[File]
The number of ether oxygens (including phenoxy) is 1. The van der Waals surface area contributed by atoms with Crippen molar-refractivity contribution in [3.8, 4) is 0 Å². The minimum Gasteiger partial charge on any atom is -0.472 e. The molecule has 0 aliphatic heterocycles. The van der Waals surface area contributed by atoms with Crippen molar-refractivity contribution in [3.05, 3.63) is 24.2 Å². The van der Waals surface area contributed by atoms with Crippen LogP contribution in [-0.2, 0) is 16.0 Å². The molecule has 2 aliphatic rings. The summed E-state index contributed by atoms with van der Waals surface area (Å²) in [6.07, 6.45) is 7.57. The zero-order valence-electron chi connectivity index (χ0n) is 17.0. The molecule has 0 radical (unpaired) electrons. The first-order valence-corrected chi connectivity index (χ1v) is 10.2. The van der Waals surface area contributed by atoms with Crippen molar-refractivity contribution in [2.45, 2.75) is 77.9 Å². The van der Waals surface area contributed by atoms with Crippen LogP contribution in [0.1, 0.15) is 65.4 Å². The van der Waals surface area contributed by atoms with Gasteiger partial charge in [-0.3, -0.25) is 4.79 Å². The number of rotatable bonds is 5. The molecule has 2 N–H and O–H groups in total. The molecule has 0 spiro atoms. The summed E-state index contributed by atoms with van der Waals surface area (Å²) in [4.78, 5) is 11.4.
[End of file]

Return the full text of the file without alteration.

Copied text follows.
The number of ether oxygens (including phenoxy) is 1. The van der Waals surface area contributed by atoms with Crippen molar-refractivity contribution in [3.8, 4) is 0 Å². The minimum Gasteiger partial charge on any atom is -0.472 e. The molecule has 0 aliphatic heterocycles. The van der Waals surface area contributed by atoms with Crippen molar-refractivity contribution in [3.05, 3.63) is 24.2 Å². The van der Waals surface area contributed by atoms with Crippen LogP contribution in [-0.2, 0) is 16.0 Å². The molecule has 2 aliphatic rings. The summed E-state index contributed by atoms with van der Waals surface area (Å²) in [6.07, 6.45) is 7.57. The zero-order valence-electron chi connectivity index (χ0n) is 17.0. The molecule has 0 radical (unpaired) electrons. The first-order valence-corrected chi connectivity index (χ1v) is 10.2. The van der Waals surface area contributed by atoms with Crippen molar-refractivity contribution in [2.45, 2.75) is 77.9 Å². The van der Waals surface area contributed by atoms with Crippen LogP contribution in [0.1, 0.15) is 65.4 Å². The van der Waals surface area contributed by atoms with Gasteiger partial charge in [-0.3, -0.25) is 4.79 Å². The number of rotatable bonds is 5. The molecule has 2 N–H and O–H groups in total. The molecule has 0 spiro atoms. The summed E-state index contributed by atoms with van der Waals surface area (Å²) in [4.78, 5) is 11.4.